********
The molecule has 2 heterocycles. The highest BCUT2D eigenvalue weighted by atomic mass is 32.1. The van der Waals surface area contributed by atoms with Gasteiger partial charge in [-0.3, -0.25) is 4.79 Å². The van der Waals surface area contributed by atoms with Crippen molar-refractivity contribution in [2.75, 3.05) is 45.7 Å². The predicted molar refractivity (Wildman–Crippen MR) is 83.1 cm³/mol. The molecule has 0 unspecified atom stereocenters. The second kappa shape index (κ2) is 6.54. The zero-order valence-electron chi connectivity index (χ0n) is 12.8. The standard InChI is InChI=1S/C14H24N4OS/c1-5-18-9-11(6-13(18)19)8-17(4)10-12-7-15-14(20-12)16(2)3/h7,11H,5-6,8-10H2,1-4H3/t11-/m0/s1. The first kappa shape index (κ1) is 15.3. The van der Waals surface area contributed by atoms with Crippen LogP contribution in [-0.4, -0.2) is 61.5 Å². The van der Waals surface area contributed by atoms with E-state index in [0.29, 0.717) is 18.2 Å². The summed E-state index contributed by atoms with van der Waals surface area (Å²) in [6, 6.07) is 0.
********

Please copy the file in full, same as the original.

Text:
The molecule has 2 heterocycles. The highest BCUT2D eigenvalue weighted by atomic mass is 32.1. The van der Waals surface area contributed by atoms with Gasteiger partial charge in [-0.3, -0.25) is 4.79 Å². The van der Waals surface area contributed by atoms with Crippen molar-refractivity contribution in [2.75, 3.05) is 45.7 Å². The predicted molar refractivity (Wildman–Crippen MR) is 83.1 cm³/mol. The molecule has 0 unspecified atom stereocenters. The second kappa shape index (κ2) is 6.54. The zero-order valence-electron chi connectivity index (χ0n) is 12.8. The standard InChI is InChI=1S/C14H24N4OS/c1-5-18-9-11(6-13(18)19)8-17(4)10-12-7-15-14(20-12)16(2)3/h7,11H,5-6,8-10H2,1-4H3/t11-/m0/s1. The first kappa shape index (κ1) is 15.3. The van der Waals surface area contributed by atoms with Crippen LogP contribution in [-0.4, -0.2) is 61.5 Å². The van der Waals surface area contributed by atoms with E-state index in [0.29, 0.717) is 18.2 Å². The summed E-state index contributed by atoms with van der Waals surface area (Å²) in [6, 6.07) is 0.